Later Arthur M. Young, the brilliant evolutionary theorist who articulated the Theory of Process that has been so inspiring to The Grove, provided an explanation of this phenomena – of why freedom without constraint really isn’t freedom. He saw all process in the universe as a marriage between phenomena that is very unpredictable and dynamic, like light and fundamental forces, and phenomena that is governed by rules of cause and effect, like molecules. The free stuff needs the constraint of mechanisms to express themselves, he’d say. It’s only when we learn the rules at the bottom line that we can turn toward the freedom we imagine in our top line aspirations. This kind of freedom comes from mastery—quite different than freedom that is simply absence of constraint.
Year’s later my work with Process Theory and with Alan Drexler became the Drexler/Sibbet Team Performance Model.
It is the same idea. A team has no real freedom to get results as a team until they have oriented to their purpose, build trust, clarified goals and come to firm commitment about roles, resources, and direction. Then it can take off , turn a corner, and begin to implement.
This puzzle of things getting harder before they get better shows up in many other places. As someone raised in the East side of the Sierra Nevada mountains, I know that when you are on a peak and see another one off in the distance, the process of getting there means going down first, and often fighting through deer brush and losing sight of where you are going, before you can climb up again to that new peak.
Claiming independence is just the beginning of something. Our Founding fathers had to create a government. They struggled. They wanted to avoid the ills of monarchy, and the perils of popular democracy. They needed a balance against greed and poor quality, and out of their experiments came our courts, the two houses of Congress, and a President with much less power than a monarch. The system worked for a long time.
But we are on a fitness peak now that is under siege. Living high on the hog at the expense of the rest of the world is not true sustainability. Depending on extraordinary military expenditures to sustain this system seems difficult. So where will we find a new set of freedoms—freedom from terror, freedom from poverty in old age, freedom from being whipped by an economy run by micro-traders on super computers?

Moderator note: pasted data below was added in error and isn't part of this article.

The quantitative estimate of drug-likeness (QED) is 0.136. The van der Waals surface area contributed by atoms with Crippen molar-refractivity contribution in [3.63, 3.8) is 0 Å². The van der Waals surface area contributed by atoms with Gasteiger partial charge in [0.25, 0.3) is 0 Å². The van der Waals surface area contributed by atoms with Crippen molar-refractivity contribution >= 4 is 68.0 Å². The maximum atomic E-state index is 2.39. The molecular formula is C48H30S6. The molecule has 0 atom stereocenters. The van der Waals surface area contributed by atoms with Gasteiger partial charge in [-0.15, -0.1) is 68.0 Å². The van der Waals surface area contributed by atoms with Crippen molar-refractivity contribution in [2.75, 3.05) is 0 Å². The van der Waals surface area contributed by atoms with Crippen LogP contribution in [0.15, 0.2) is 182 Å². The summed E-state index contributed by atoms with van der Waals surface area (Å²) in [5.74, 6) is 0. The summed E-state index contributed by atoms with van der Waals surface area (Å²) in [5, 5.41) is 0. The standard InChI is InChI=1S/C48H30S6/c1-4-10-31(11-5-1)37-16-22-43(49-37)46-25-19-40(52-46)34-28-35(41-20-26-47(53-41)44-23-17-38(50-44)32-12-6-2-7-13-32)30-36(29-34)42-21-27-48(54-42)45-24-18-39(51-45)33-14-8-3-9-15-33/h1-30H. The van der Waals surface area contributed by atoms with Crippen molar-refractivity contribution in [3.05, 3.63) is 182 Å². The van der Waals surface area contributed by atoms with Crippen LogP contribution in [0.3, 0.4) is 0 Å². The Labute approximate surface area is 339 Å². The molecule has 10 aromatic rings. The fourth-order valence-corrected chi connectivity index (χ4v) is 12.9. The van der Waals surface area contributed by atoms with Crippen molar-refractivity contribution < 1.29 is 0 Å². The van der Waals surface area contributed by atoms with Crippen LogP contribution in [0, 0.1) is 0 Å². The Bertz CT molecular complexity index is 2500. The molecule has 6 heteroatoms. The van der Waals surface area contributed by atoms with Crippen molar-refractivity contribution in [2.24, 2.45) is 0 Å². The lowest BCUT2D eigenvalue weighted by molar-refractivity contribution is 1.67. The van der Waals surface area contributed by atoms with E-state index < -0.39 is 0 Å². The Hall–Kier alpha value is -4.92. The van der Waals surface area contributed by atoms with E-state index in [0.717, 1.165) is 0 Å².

We are going to have to learn the new rules to have those kinds of freedoms not just declare them. This is the challenge President Obama faces. He declared freedom but he hadn’t earned it, in that his team hadn’t yet mastered the new rules of these times.
As I sit in my studio this July 4th thinking back on 33 years of business, I do have considerable freedom. But I face a new mountain peak—that of being an elder to my generation and the next and the next. What do I really know about this role? How much of what I have learned applies to these times? How receptive are the younger people? How, in a time of multi-tasking and instant gratification, do we learn that you can’t rush learning the disciplines of agriculture, the time it takes to have and raise a baby, or the amount of time it takes to grow truly new understandings between our ears?
Independence and freedom, the kind that Michael Jordan had on the court, and Thelonius Monk had on the piano, comes with practice with and acceptance of constraints. It’s that dance that I celebrate today! It’s that dance I intend to engage the rest of my life.